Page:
Faculty of PhilosophyTranscultural Studies
Students in the Master’s degree programme Transcultural Studies learn about cultural exchange processes, transformations and interweavings between, or in, Asia and Europe. The transregional approach applied in Transcultural Studies questions traditional ideas about cultures in ethnically contained, linguistically homogenous and territorially limited areas.
The focus of Transcultural Studies is on interweavings and transformations of Asian and European cultures in history and today. In this context, Eurocentric narratives related to these processes are critically reviewed. During their first semester, students in the Master’s programme specialise in one of the three special fields of the academic programme: “Knowledge, Belief and Religion“, “Society, Economy and Governance“ or “Visual, Media and Material Culture“. The focus of the further periods of studies is determined by this choice.
Special Features and Characteristics
The English-language, research-oriented degree programme is interdisciplinary in nature and unites specialists from a variety of regional and disciplinary special fields in the humanities, social sciences and cultural studies. In terms of geography, Transcultural Studies focusses both on Europe as well as on Asia, and in particular on East (china, Japan, Korea) and South Asia (India). The academic programme imparts theories and methods used on the humanities and social sciences in order to analyse cultural exchange processes within these areas. The thematically wide-ranging seminars offer many possibilities in this respect.
In the context of mobility schemes, students can spend one or two semesters at a partner university. In addition to study abroad options offered by ERASMUS, there are also agreements with the universities of Kyoto, Tokyo, Seoul, Yale and further Chinese and Indian partners. Furthermore, students in the Transcultural Studies programme can access the cooperations of other Heidelberg research institutes with South or East Asian special fields.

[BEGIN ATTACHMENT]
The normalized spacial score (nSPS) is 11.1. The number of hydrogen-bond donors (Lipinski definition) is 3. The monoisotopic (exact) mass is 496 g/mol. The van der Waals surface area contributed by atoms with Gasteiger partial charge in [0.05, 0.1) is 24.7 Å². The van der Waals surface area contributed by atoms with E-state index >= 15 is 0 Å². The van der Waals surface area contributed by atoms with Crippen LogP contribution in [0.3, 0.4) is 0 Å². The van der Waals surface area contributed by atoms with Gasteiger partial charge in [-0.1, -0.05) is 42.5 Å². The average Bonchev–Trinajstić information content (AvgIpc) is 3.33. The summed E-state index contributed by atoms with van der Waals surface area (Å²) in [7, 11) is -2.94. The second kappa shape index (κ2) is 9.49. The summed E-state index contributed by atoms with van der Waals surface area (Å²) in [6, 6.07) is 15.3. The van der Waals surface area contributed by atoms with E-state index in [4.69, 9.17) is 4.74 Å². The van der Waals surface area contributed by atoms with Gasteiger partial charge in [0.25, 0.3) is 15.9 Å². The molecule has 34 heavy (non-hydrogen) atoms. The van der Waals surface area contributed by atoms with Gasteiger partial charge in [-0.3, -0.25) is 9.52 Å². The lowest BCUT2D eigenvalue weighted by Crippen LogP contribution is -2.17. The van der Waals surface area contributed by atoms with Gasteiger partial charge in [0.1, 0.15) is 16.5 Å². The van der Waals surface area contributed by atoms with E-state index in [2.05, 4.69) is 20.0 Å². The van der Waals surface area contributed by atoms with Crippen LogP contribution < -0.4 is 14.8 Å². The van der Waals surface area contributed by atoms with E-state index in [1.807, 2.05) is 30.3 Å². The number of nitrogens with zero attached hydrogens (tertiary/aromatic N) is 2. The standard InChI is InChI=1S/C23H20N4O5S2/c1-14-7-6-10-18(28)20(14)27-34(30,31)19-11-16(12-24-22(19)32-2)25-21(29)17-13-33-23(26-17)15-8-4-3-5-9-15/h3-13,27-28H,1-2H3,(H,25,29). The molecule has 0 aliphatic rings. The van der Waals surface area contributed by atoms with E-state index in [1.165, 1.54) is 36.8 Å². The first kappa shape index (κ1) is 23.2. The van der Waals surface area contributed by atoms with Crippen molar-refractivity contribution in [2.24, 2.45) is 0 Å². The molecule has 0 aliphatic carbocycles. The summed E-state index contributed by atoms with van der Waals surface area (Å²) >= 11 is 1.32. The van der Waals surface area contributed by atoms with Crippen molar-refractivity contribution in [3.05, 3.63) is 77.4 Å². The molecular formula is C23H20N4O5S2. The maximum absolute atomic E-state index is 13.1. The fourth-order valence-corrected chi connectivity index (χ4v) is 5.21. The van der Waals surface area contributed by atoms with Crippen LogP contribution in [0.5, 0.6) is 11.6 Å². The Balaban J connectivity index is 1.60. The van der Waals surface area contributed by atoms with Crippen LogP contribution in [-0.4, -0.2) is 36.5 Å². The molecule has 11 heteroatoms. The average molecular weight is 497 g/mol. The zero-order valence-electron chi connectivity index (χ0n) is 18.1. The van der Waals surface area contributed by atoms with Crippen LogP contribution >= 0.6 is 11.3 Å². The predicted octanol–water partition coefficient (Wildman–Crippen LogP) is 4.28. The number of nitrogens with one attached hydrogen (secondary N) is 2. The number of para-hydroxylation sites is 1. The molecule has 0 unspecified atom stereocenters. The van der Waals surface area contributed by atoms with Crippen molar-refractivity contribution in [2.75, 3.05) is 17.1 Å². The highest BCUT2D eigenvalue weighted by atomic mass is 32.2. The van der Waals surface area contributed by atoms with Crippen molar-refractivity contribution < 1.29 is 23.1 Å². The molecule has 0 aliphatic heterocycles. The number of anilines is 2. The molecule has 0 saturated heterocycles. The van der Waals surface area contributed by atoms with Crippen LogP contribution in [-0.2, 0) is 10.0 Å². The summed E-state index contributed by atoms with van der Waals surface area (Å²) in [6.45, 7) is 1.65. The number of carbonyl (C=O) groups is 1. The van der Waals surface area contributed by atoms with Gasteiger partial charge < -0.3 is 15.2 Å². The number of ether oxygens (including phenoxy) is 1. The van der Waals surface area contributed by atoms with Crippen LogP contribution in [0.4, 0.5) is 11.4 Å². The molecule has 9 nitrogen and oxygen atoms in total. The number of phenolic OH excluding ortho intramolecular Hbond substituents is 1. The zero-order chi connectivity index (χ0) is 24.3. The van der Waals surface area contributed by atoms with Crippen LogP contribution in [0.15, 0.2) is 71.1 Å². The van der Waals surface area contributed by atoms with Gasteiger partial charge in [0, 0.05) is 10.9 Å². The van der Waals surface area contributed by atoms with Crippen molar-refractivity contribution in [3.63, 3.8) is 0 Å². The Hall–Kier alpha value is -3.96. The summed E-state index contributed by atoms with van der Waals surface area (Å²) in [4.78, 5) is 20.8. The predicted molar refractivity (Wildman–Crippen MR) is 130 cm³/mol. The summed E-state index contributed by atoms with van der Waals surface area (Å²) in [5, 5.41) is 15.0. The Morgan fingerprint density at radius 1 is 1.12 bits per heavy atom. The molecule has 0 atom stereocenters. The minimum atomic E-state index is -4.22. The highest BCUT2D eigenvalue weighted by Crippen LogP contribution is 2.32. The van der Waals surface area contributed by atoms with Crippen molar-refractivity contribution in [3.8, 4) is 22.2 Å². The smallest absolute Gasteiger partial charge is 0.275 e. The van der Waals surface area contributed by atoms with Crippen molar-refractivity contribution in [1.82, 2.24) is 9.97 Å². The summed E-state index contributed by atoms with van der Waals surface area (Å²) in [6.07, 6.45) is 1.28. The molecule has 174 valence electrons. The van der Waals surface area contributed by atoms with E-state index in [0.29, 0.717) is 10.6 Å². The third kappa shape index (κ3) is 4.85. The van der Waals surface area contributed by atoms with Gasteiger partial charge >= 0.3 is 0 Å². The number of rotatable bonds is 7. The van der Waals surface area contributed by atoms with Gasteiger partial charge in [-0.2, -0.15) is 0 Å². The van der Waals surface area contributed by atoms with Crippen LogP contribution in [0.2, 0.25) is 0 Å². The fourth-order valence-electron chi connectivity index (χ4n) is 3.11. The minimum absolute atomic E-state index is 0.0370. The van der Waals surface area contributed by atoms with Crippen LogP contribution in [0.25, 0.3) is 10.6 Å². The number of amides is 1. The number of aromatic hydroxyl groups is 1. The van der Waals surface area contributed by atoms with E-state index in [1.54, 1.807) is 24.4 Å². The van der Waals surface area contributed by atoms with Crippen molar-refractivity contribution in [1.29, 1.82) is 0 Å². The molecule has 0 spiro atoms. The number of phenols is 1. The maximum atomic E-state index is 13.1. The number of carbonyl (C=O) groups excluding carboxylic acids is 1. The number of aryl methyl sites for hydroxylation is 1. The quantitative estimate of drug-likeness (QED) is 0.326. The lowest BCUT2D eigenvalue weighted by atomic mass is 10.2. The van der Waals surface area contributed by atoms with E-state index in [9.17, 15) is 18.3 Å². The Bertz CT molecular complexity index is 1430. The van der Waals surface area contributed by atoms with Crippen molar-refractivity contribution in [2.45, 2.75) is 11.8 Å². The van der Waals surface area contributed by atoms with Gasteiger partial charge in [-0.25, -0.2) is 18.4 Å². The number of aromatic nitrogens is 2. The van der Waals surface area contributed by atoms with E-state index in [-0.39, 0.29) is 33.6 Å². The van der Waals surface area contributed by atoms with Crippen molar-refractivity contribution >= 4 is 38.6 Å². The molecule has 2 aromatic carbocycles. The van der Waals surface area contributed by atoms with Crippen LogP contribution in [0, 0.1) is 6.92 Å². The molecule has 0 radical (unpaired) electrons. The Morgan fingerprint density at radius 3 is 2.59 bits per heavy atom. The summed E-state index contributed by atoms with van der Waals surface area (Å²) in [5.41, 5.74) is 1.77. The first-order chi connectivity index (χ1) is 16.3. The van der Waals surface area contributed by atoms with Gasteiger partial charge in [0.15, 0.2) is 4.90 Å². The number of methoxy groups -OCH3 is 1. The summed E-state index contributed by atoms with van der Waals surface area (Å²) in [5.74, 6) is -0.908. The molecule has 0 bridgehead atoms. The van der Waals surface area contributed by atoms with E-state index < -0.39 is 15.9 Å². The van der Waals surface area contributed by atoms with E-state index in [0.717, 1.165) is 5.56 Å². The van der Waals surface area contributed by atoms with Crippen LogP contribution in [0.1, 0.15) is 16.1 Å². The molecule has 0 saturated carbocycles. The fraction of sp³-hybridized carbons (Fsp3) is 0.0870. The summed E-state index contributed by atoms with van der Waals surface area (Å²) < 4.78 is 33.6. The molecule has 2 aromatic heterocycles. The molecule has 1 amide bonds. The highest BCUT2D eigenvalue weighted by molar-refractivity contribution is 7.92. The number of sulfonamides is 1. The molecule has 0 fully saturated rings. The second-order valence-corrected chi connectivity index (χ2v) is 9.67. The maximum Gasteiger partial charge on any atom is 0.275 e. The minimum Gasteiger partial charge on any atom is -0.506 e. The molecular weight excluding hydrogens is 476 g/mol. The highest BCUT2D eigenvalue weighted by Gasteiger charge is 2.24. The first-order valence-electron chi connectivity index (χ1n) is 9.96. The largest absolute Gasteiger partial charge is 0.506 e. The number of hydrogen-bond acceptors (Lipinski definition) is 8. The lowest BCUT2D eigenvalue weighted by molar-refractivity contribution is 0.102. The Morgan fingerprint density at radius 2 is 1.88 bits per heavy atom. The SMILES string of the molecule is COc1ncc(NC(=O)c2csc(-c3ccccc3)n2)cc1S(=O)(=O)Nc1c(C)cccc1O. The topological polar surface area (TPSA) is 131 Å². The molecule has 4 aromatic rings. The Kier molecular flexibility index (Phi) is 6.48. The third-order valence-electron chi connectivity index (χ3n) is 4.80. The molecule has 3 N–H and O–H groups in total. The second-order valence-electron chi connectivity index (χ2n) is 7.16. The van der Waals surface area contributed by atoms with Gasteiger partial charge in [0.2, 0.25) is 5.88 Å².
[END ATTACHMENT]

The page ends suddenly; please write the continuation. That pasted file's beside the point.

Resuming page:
Thanks to the high degree of interdisciplinary expertise in the various disciplines of the humanities, cultural studies and social sciences, the Heidelberg Centre for Transcultural Studies (HCTS) boasts a broad range of research topics related to transcultural approaches and interweavings between Asia and Europe. These include, among others, topics associated with
- Buddhism studies (focus on the transcultural dynamics of a global religion in history and today)
- cultural, economic and social history (cultural dimensions of economic behaviour, effect of economic conditions on the process of cultural (trans-)formation)
- global art history (beyond the national paradigm associated with the analysis of visual practices)
- history of ideas (with a special focus on knowledge creation and dissemination in a transcultural context)
- visual and media ethnology (including hierarchies and asymmetries in the dissemination of media representations)
- urban research
- migration research
- museum studies etc.
The degree programme Transcultural Studies is very research-oriented. Therefore it predominantly prepares graduates for careers in international scientific organisations. As a result, many graduates choose to enrol in doctorate programmes upon graduation. They also often work in international NGOs, foundations, in the arts and culture industry as well as in marketing and HR at international businesses.
Every day we become more connected, and every day it becomes more apparent that our societies are built not individually, but only function through their relations and interactions with each other. Understanding how all this works is something that impassions me – and studying Transcultural Studies is exactly the right place to go if you have similar interests.
Martin Morales, 25, Master Transcultural Studies
I chose the Master’s degree programme Transcultural Studies because I would like to build on what I learned in my undergraduate studies and develop competencies in interdisciplinary research. I think transcultural approaches offer many inspiring possibilities and encourage dealing critically with established boundaries.
Hikari Bun, 26, Transcultural Studies